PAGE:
Western Alaska will have better oil spill response capabilities with a new vessel. The OSRV Ocean Liberty was expected to arrive in Unalaska by the end of March, but the ship is awaiting modifications and clean up of an oil spill in Shuyak Straight near Kodiak has delayed the process.
Unalaska Mayor Frank Kelty is excited for the added layer of safety the vessel will bring to the region. In a given year at America’s top fishing port, he says local fuel docks can pump up to 60 million gallons of fuel. Plus, large vessels pass through the region on major shipping routes.
“We all know of the catastrophes we’ve had with the Selendang Ayu, the Kuroshima, and vessels transitioning this area,” Kelty said. “If something happens closeby, this vessel would be able to respond and help assist with any cleanup work.”
The Ocean Liberty was built specifically to respond to spills. It will be the only boat like this in Western Alaska. It is contracted by the Alaska Chadux Corporation.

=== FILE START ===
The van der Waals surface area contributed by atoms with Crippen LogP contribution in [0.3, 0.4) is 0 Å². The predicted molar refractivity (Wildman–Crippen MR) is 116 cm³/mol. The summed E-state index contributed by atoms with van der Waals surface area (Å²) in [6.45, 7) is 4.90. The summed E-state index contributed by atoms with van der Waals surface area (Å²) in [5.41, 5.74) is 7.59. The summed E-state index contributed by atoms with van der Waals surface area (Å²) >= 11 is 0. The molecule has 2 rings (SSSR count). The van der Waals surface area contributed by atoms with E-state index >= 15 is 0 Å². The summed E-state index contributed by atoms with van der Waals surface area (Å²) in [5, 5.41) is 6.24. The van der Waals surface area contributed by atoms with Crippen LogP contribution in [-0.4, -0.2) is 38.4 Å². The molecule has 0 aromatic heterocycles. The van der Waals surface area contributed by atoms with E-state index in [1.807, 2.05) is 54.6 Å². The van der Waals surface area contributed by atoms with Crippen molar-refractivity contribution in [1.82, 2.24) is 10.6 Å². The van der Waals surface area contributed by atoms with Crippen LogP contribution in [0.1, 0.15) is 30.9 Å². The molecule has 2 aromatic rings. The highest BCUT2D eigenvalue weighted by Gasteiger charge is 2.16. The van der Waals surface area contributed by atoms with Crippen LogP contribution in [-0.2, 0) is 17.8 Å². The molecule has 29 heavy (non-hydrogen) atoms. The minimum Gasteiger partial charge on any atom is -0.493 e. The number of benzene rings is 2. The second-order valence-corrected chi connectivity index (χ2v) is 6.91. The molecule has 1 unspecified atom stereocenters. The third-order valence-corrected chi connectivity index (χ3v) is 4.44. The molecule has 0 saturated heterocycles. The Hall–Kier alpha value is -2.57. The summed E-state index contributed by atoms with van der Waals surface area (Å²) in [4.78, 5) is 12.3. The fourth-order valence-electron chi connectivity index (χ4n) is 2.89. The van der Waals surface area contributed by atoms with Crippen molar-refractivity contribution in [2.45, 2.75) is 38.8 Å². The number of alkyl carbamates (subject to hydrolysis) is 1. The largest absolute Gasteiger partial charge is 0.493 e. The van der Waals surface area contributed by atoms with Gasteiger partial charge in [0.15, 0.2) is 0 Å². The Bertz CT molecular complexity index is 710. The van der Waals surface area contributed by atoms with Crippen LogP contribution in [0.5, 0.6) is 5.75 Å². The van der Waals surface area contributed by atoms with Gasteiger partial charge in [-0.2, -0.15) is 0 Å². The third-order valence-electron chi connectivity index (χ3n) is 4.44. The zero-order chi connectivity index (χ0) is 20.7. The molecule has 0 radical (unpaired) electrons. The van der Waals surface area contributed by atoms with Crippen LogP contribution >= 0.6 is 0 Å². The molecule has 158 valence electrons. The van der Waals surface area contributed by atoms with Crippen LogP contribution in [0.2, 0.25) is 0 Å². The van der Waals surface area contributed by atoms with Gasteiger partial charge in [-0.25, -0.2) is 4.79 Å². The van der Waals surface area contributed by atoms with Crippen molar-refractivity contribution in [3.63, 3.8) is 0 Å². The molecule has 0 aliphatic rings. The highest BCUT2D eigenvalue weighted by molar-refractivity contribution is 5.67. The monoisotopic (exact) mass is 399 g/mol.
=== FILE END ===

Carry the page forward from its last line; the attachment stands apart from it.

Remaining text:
A similar vessel, the OSRV Sea Strike is based in Kodiak and covers the Alaska Peninsula. The Ocean Liberty should arrive in Unalaska by mid-April.
- A ballot initiative aimed at protecting salmon habitat is facing stiff opposition from industry groups, unions and Native corporations in Alaska. That opposition was on full display at an Anchorage hearing on the measure this week.
- The Alaska Mental Health Trust Authority has contracted a team of real estate experts to help decide what to do with a waterfront property it put up for sale more than two years ago. But the City and Borough of Juneau and would-be developers are losing patience.
- About 50 community members waved homemade signs. Representatives from the Alaska branch AFL-CIO and Alaska Native community also spoke.
- Starting Oct. 1, the airline will fly between St. Paul and Anchorage three times per week instead of four — and between Dillingham and Anchorage two times per day instead of three.